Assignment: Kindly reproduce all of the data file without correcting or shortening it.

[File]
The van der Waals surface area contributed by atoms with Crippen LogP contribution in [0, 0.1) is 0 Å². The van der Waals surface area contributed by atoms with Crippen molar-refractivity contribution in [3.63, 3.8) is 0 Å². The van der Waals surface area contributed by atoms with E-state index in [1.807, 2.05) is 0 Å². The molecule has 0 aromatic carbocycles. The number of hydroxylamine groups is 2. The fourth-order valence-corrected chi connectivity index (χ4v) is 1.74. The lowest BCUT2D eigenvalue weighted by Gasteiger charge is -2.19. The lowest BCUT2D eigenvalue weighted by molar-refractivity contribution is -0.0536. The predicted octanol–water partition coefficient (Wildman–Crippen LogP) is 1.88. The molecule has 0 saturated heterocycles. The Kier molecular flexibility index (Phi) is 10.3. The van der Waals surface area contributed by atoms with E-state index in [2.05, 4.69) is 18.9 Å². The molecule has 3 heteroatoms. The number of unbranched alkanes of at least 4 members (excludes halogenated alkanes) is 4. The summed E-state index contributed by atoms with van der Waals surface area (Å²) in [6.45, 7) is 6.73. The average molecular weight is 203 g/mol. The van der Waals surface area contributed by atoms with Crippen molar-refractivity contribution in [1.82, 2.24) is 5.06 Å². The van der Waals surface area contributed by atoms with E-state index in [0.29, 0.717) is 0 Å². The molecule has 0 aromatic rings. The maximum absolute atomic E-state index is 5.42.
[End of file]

The van der Waals surface area contributed by atoms with Crippen LogP contribution in [0, 0.1) is 0 Å². The van der Waals surface area contributed by atoms with Crippen molar-refractivity contribution in [3.63, 3.8) is 0 Å². The van der Waals surface area contributed by atoms with E-state index in [1.807, 2.05) is 0 Å². The molecule has 0 aromatic carbocycles. The number of hydroxylamine groups is 2. The fourth-order valence-corrected chi connectivity index (χ4v) is 1.74. The lowest BCUT2D eigenvalue weighted by Gasteiger charge is -2.19. The lowest BCUT2D eigenvalue weighted by molar-refractivity contribution is -0.0536. The predicted octanol–water partition coefficient (Wildman–Crippen LogP) is 1.88. The molecule has 0 saturated heterocycles. The Kier molecular flexibility index (Phi) is 10.3. The van der Waals surface area contributed by atoms with E-state index in [2.05, 4.69) is 18.9 Å². The molecule has 3 heteroatoms. The number of unbranched alkanes of at least 4 members (excludes halogenated alkanes) is 4. The summed E-state index contributed by atoms with van der Waals surface area (Å²) in [6.45, 7) is 6.73. The average molecular weight is 203 g/mol. The van der Waals surface area contributed by atoms with Crippen molar-refractivity contribution in [1.82, 2.24) is 5.06 Å². The van der Waals surface area contributed by atoms with E-state index in [0.29, 0.717) is 0 Å². The molecule has 0 aromatic rings. The maximum absolute atomic E-state index is 5.42.